The Latest Mental Health News

P. Verbanas:  Antipsychotics For Depression May Come With A Higher Death Risk

 

 

C. Fleiss:  PTSD Common Among Health Workers Even After A Year Of Pandemic: Study

 

 

R. Berman, Fact checked by J. Beake, Ph.D.:  How Dissociation Occurs In The Brain

 

 

C. Offord:  Deep Brain Stimulation Improves Depression Symptoms: Study

 

 

Z. Abrams:  Treating Bipolar Disorder In Kids And Teens

 

 

 

 

 

 

 

Vikki

 

 

 

 

The Anxiety Series, Part IV, Conclusion, That Self-Inflicted Disorder, Perfectionism

 

Reasonable, Healthy Thinking:

– A person has an everyday goal of having one’s attire pulled together, looking presentable;

– Wanting to live in a safer, cleaner neighborhood;

– Eye-balling job tasks more than a few instances before turning in completed assignment to the boss when proficiencies are of import, and

– Parents sending their children to better schools so that offspring can have a quality educational experience.

 

Unreasonable, Unhealthy Thinking:

– Anyone who is anybody wears these designer clothes;

– Wanting to live at a certain zip code where “important” people reside;

– Failing to turn in job assignment to the boss within the deadline because worker is proofing to the extreme, and

– Parents demanding offspring receive all A’s on report cards.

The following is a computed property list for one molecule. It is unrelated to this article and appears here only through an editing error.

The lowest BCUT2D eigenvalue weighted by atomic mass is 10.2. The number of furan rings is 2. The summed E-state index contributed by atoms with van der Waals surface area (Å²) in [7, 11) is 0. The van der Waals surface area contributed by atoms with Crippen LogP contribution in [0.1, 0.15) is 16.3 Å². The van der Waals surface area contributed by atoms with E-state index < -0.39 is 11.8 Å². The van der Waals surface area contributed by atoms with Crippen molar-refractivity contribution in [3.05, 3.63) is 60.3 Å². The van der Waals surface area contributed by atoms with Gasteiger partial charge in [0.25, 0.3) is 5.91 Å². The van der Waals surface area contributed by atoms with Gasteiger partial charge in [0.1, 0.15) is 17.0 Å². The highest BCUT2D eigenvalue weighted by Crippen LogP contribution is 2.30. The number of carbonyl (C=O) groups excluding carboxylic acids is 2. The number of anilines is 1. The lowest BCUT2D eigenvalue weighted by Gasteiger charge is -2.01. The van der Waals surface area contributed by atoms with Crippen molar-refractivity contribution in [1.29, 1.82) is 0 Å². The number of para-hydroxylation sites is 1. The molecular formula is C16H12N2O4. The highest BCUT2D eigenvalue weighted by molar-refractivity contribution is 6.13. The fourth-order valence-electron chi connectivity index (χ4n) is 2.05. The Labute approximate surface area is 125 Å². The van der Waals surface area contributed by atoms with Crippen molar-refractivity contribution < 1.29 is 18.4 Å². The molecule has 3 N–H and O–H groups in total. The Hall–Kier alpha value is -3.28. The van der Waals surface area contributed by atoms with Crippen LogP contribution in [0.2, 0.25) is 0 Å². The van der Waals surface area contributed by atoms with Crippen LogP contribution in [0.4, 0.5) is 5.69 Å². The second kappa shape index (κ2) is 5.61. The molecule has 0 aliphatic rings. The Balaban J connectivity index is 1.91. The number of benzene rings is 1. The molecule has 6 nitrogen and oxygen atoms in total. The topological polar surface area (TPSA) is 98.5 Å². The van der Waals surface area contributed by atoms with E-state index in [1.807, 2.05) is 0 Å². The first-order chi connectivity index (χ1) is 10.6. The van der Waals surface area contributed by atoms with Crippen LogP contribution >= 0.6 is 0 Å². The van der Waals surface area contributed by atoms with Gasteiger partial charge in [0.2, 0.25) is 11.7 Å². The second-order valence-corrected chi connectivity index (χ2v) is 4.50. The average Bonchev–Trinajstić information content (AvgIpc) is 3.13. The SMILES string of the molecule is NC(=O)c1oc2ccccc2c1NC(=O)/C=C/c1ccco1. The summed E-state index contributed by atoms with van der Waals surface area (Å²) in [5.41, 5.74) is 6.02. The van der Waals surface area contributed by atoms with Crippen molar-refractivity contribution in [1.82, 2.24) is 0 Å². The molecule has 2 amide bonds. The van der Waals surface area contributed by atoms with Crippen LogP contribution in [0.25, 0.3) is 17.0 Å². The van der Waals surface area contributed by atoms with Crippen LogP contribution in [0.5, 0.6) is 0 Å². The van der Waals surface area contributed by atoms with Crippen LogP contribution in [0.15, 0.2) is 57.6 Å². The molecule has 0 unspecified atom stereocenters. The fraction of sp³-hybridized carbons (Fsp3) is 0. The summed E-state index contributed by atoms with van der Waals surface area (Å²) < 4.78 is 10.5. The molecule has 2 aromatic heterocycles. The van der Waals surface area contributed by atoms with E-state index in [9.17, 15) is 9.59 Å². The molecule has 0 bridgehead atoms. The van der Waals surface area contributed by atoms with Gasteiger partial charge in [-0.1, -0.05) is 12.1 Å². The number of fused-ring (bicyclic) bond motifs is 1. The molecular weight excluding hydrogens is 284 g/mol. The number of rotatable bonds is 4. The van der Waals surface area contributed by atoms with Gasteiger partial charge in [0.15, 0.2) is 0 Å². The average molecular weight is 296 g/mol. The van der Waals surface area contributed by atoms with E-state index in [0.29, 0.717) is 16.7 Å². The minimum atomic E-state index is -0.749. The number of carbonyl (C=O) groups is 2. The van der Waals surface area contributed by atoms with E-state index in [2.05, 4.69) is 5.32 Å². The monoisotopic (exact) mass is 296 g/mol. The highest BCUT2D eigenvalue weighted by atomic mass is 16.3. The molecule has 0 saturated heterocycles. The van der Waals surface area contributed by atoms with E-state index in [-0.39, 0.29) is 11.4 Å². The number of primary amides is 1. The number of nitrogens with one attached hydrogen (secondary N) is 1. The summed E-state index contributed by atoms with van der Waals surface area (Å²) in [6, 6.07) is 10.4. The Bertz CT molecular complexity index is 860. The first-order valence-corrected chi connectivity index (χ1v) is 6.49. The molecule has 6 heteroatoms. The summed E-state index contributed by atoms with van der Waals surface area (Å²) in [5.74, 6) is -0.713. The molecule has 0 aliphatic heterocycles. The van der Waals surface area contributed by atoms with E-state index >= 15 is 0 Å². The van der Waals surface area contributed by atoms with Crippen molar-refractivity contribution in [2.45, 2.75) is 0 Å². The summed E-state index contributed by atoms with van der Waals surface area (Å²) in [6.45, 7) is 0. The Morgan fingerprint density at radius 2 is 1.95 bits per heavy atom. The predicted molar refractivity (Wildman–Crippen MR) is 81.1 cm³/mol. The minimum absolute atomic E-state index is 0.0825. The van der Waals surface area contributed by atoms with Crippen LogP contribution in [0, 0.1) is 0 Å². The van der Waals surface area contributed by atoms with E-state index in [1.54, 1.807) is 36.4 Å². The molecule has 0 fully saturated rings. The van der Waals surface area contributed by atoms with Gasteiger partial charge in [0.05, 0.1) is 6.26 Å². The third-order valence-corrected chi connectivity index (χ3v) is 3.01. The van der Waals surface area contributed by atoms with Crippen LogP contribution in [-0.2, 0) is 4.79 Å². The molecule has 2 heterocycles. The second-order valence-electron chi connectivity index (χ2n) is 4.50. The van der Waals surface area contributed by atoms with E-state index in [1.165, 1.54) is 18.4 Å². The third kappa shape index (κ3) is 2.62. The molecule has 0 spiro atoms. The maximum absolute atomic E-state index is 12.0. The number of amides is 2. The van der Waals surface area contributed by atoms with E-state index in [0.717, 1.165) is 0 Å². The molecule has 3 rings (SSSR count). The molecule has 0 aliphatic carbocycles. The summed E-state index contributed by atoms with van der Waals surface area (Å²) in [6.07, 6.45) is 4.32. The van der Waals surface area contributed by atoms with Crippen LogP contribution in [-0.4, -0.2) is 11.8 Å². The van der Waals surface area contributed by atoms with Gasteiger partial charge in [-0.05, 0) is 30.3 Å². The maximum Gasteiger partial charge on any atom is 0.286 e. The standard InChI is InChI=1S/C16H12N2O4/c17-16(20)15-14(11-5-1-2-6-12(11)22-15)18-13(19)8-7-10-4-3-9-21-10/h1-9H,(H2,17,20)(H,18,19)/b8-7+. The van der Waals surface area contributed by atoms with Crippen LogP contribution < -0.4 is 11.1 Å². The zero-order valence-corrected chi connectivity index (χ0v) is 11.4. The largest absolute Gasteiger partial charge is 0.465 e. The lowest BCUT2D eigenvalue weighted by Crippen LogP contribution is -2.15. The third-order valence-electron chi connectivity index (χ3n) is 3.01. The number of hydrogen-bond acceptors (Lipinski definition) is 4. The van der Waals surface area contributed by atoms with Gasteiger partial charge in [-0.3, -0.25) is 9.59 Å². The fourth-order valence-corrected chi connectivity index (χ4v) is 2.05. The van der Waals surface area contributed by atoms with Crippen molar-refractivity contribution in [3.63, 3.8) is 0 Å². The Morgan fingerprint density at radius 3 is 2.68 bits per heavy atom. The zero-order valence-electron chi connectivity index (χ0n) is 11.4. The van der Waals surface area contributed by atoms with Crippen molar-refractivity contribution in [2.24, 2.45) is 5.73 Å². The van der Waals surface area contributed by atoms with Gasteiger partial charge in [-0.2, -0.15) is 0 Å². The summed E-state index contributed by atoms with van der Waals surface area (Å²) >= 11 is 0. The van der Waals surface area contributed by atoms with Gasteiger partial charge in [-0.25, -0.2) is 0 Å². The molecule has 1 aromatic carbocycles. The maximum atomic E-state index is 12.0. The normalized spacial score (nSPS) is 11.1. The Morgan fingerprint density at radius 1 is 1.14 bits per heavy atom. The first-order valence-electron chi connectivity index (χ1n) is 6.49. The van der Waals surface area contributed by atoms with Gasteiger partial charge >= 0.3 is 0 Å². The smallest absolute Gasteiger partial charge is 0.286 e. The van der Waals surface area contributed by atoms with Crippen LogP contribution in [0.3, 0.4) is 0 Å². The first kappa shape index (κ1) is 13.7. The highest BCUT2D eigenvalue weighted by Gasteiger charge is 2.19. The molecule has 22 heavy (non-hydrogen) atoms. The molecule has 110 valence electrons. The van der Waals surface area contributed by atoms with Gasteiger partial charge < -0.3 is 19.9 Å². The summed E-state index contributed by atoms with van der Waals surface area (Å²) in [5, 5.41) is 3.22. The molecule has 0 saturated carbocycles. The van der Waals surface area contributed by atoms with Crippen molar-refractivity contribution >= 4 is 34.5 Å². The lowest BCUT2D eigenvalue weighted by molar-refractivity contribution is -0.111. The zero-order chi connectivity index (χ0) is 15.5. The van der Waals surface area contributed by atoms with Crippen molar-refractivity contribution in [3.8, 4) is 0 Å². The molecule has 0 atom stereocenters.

These are foolish and damaging thought patterns and behaviors, which will result with somebody experiencing a mental health disorder.

Tabaka (2017) has a narrative about how perfection can wreck an individual’s mental health, and how dissimilar these traits are in comparison to high-achieving people in, 8 Signs You’re A Perfectionist (And Why It’s Toxic To Your Mental Health).

 

Vikki

Reference

Tabaka, M. (2017).  8 Signs You’re A Perfectionist (And Why It’s Toxic To Your Mental Health).  Retrieved From https://www.inc.com/marla-tabaka/8-signs-youre-a-perfectionist-and-why-its-toxic-to-your-mental-health.html

 

The Anxiety Series, Part III, Cognitive Dissonance

A person with two competing thoughts that cause psychological distress is an informal definition of cognitive dissonance.

The more formal definition, per Sarkis (2017) is:  “Cognitive dissonance is the feeling that something is not sitting right with you”, and “…having contradictory beliefs.”

Cognitive Dissonance. When You Are Confronted With Opposing Information, Your Brain Resists (Sarkis, 2017) has advice in combating that emotional discomfort that can create anxiety.

 

Vikki

Reference

Sarkis, S. A., Ph.D. (2017).  Cognitive Dissonance.  When You Are Confronted With Opposing Information, Your Brain Resists.  Retrieved From https://www.psychologytoday.com/us/blog/here-there-and-everywhere/201709/cognitive-dissonance